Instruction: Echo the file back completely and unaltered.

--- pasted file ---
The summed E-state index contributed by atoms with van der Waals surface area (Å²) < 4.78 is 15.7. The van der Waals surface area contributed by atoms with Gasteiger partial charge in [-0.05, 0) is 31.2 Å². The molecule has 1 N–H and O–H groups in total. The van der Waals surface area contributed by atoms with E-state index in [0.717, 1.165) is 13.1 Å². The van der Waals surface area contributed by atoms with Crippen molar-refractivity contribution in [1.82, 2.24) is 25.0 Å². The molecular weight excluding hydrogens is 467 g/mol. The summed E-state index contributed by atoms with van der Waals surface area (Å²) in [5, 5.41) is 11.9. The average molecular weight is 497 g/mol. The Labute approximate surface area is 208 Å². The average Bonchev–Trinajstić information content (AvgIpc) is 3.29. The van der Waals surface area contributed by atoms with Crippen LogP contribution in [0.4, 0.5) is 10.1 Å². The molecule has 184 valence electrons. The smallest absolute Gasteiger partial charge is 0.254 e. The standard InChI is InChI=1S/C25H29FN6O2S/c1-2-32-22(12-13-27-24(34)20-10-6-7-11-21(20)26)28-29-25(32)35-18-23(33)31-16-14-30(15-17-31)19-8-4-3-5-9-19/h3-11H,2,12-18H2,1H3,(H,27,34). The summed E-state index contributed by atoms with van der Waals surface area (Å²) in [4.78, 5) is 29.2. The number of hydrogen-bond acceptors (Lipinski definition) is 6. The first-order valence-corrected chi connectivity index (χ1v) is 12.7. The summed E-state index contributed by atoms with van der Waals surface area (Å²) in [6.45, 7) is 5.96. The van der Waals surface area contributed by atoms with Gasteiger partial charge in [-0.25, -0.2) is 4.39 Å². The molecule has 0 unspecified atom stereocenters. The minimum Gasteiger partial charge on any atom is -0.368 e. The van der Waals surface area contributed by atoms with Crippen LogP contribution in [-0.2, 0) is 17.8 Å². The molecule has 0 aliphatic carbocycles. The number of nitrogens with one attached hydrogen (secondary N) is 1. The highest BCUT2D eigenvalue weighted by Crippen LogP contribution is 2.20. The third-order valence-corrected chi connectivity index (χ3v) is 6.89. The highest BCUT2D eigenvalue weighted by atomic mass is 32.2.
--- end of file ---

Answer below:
The summed E-state index contributed by atoms with van der Waals surface area (Å²) < 4.78 is 15.7. The van der Waals surface area contributed by atoms with Gasteiger partial charge in [-0.05, 0) is 31.2 Å². The molecule has 1 N–H and O–H groups in total. The van der Waals surface area contributed by atoms with E-state index in [0.717, 1.165) is 13.1 Å². The van der Waals surface area contributed by atoms with Crippen molar-refractivity contribution in [1.82, 2.24) is 25.0 Å². The molecular weight excluding hydrogens is 467 g/mol. The summed E-state index contributed by atoms with van der Waals surface area (Å²) in [5, 5.41) is 11.9. The average molecular weight is 497 g/mol. The Labute approximate surface area is 208 Å². The average Bonchev–Trinajstić information content (AvgIpc) is 3.29. The van der Waals surface area contributed by atoms with Crippen LogP contribution in [0.4, 0.5) is 10.1 Å². The molecule has 184 valence electrons. The smallest absolute Gasteiger partial charge is 0.254 e. The standard InChI is InChI=1S/C25H29FN6O2S/c1-2-32-22(12-13-27-24(34)20-10-6-7-11-21(20)26)28-29-25(32)35-18-23(33)31-16-14-30(15-17-31)19-8-4-3-5-9-19/h3-11H,2,12-18H2,1H3,(H,27,34). The summed E-state index contributed by atoms with van der Waals surface area (Å²) in [4.78, 5) is 29.2. The number of hydrogen-bond acceptors (Lipinski definition) is 6. The first-order valence-corrected chi connectivity index (χ1v) is 12.7. The summed E-state index contributed by atoms with van der Waals surface area (Å²) in [6.45, 7) is 5.96. The van der Waals surface area contributed by atoms with Gasteiger partial charge in [-0.25, -0.2) is 4.39 Å². The molecule has 0 unspecified atom stereocenters. The minimum Gasteiger partial charge on any atom is -0.368 e. The van der Waals surface area contributed by atoms with Crippen LogP contribution in [-0.2, 0) is 17.8 Å². The molecule has 0 aliphatic carbocycles. The number of nitrogens with one attached hydrogen (secondary N) is 1. The highest BCUT2D eigenvalue weighted by Crippen LogP contribution is 2.20. The third-order valence-corrected chi connectivity index (χ3v) is 6.89. The highest BCUT2D eigenvalue weighted by atomic mass is 32.2.